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Colliers Launch: Ten Point Business Rates Manifesto for growth - What the new government must do to reform Business Rates and Save the High Street




“Whichever the outcome of the General Election on Thursday, the new government cannot afford to continue brushing business rates reform under the carpet.” says John Webber, Head of Business Rates at Colliers.


The current system which provides £30 billion a year for local authority funding, “is not fit for purpose” and, with election day approaching, both political parties need to adapt their policies to encourage businesses to expand and invest rather than downsize or even close down their bricks-and-mortar estate.


Business rates must be fundamentally reformed. Reform should culminate in a fair property tax that would be affordable, transparent and easy to administer.

 

At Colliers, we have long been campaigning for change. Having launched our first Business Rates Manifesto in August 2018, we have made constant revisions, petitioning MPs on both sides of the house to listen.


We believe any new government should have the following 10 key action points on its agenda if it is serious about saving the high street:


1. Address the multiplier,

The uniform business rate used to calculate rate bills should be rebased to a sensible level that businesses can afford. Currently at 54.6p in the £1, it is just too high, and should be re-based to £0.35, near its historical level. The 2023 list was the first Rating List that started with a multiplier over 50p. As time moves on and the multiplier rises with inflation (Consumer Prices Index), this figure will continue to increase unless the next Government intervenes. A regular shorter Revaluation cycle has removed the need for annual changes to the multiplier since the inflationary change to rental values will take into account that growth.


Nowhere else in Europe do businesses pay half the rental value of premises in property taxes. Set at this level, business rates deter new investment in business. A lower UBR would reduce the barriers to entry, expansion and innovation for businesses and encourage growth. It could enable a broadening of the tax base, thus plugging any gaps in revenue for the Exchequer caused by a lower UBR.


2. Reform the reliefs system

Re-basing the multiplier to something affordable means the whole question of reliefs can become simplified and resolved. The Government introduced the complicated series of reliefs because rates bills were just too high and now roughly 700,000 properties out of a tax base of 2.15 million, are exempt. More reliefs given, in turn, put pressure to increase the multiplier, creating a vicious circle. In the absence of reform, the Government will have to ask for ever higher contributions from an ever-shrinking base of non-domestic ratepayers, if it wants to maintain revenues. This is not sustainable.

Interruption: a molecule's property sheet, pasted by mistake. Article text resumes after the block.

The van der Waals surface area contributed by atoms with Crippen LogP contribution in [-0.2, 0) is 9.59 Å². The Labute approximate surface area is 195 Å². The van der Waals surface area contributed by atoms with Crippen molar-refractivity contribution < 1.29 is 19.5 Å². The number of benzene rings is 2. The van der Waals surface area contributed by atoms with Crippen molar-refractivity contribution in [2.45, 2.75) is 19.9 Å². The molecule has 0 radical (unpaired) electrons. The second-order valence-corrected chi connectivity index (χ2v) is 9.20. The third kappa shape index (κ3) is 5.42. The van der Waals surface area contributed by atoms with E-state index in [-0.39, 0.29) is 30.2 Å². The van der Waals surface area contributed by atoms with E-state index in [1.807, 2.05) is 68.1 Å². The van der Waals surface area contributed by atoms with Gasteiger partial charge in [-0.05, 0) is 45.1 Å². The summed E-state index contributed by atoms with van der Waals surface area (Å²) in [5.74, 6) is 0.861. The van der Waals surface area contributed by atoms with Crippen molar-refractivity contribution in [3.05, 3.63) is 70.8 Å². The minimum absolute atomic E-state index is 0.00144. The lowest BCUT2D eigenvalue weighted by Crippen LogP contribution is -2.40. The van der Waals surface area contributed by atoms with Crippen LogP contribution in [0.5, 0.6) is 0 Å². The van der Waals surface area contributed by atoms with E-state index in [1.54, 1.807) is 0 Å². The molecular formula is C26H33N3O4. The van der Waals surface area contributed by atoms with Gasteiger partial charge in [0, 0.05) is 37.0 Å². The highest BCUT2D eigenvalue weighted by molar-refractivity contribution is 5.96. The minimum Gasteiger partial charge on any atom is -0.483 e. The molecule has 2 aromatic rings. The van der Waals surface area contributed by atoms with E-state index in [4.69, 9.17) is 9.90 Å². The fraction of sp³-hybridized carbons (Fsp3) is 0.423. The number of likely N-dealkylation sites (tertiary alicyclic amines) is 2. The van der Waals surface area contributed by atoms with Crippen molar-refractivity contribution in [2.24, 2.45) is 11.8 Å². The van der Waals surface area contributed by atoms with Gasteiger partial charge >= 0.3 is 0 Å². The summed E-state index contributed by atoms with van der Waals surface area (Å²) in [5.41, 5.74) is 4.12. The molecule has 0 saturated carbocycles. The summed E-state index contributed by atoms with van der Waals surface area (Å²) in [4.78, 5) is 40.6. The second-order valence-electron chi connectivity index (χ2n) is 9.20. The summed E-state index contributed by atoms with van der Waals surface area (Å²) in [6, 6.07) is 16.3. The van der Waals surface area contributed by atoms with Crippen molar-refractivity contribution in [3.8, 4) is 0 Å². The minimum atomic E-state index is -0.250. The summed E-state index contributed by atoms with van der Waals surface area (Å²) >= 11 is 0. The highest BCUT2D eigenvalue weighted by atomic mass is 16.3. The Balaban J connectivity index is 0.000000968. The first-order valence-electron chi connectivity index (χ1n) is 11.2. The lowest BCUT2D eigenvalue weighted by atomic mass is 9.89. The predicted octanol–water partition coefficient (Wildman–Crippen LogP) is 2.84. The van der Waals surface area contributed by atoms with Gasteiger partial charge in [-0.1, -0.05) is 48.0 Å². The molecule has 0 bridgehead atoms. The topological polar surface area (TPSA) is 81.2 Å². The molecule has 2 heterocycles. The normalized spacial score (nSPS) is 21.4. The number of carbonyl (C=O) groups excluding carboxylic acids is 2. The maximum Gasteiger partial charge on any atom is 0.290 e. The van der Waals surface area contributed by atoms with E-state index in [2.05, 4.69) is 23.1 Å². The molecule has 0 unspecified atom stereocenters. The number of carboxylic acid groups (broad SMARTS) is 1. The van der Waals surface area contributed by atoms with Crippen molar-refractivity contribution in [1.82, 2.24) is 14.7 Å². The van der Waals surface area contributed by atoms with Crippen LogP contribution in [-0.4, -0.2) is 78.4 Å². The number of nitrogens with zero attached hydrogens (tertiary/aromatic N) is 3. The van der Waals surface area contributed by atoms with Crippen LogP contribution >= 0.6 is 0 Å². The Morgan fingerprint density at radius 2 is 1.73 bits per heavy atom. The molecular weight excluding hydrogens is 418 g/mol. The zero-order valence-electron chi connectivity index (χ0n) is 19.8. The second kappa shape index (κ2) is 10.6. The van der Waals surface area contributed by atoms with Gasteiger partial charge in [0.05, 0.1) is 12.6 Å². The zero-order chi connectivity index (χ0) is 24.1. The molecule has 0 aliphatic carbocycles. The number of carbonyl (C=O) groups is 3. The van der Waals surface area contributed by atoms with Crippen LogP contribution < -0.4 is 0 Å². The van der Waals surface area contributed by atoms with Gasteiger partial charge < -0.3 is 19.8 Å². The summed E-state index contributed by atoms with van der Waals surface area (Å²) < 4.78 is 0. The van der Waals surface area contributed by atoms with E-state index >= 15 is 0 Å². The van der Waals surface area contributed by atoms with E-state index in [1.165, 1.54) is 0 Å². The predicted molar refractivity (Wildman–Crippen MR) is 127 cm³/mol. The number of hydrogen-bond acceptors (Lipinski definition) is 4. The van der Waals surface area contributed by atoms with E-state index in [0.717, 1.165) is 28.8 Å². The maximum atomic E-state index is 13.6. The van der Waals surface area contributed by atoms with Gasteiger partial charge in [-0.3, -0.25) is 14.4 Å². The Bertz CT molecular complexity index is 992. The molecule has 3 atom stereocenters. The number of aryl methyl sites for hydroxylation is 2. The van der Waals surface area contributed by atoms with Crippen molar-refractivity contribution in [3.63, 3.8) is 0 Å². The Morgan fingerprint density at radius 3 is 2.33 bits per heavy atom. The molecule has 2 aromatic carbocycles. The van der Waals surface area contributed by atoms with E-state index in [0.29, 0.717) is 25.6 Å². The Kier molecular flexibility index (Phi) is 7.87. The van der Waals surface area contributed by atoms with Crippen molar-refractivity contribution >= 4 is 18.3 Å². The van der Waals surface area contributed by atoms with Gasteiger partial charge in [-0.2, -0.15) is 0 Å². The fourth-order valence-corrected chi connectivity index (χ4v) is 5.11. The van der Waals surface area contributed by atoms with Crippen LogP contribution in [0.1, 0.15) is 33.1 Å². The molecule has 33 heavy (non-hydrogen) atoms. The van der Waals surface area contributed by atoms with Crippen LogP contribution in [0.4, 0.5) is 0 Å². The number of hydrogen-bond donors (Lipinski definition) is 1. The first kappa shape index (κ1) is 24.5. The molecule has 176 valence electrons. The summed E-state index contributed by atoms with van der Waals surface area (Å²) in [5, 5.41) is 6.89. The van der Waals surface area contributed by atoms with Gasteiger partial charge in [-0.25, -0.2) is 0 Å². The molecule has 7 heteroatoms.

Whilst Small business rates relief is vital to support the economy and local businesses while the multiplier is so high; in some places we have business rates deserts, and this is inequitable. We believe everyone that benefits from public utilities and local services should pay something towards them-but at a fair rate.


Reliefs should be reviewed at least every three years or at each revaluation cycle.


3. Look at ways to make up the lost revenue

Ideally, the next Government would recognize that the burden of business rates is simply too high and would cover the cost of reducing the UBR with other fiscal measures. However, if the Government decided it had to find the funding from within the business tax system it could consider a number of options including looking at:

  • increasing the digital services tax on the global tech giants until the review on international corporation tax has been completed;

  • some form of online sales tax or local sales tax

  • charging a low/reduced business rate to every small business that currently does not pay anything at all or receives relief (those in premises with a rateable value of under £15,000). We have never met the owner of a small business that does not feel they should have to pay something toward local authority services.

  • Consider landlords/owners making a contribution to the business rates bill

  • Phasing out the Retail, Leisure and Hospitality Relief long term -as the level of the UBR multiplier is reduced, this should not be needed.

  • Reforming council tax and looking at a pooling system, so that some funds can redistributed nationally, as per the business rates system

These options are all completely dependent on the Government reducing the multiplier to £0.35p. These options should not be seen as an additional tax grab.

 

4. Extend Empty Property Rates Relief to Twelve Months for All Sectors

 The significant amount of long term empty commercial property in England is due to a lack of market demand and long-term socio-economic factors, not because property owners want to keep their premises empty. It takes a landlord on average a year to fill a property with a long-term tenant when it falls empty. Taxing them for that reduces the investment that they can make in upgrades.

 

A three-month rate-free period for occupiers (a so-called “new shops bonus”) would not incentivise long term occupation, because most new occupiers already enjoy a rent-free period as part of their deal with the landlord.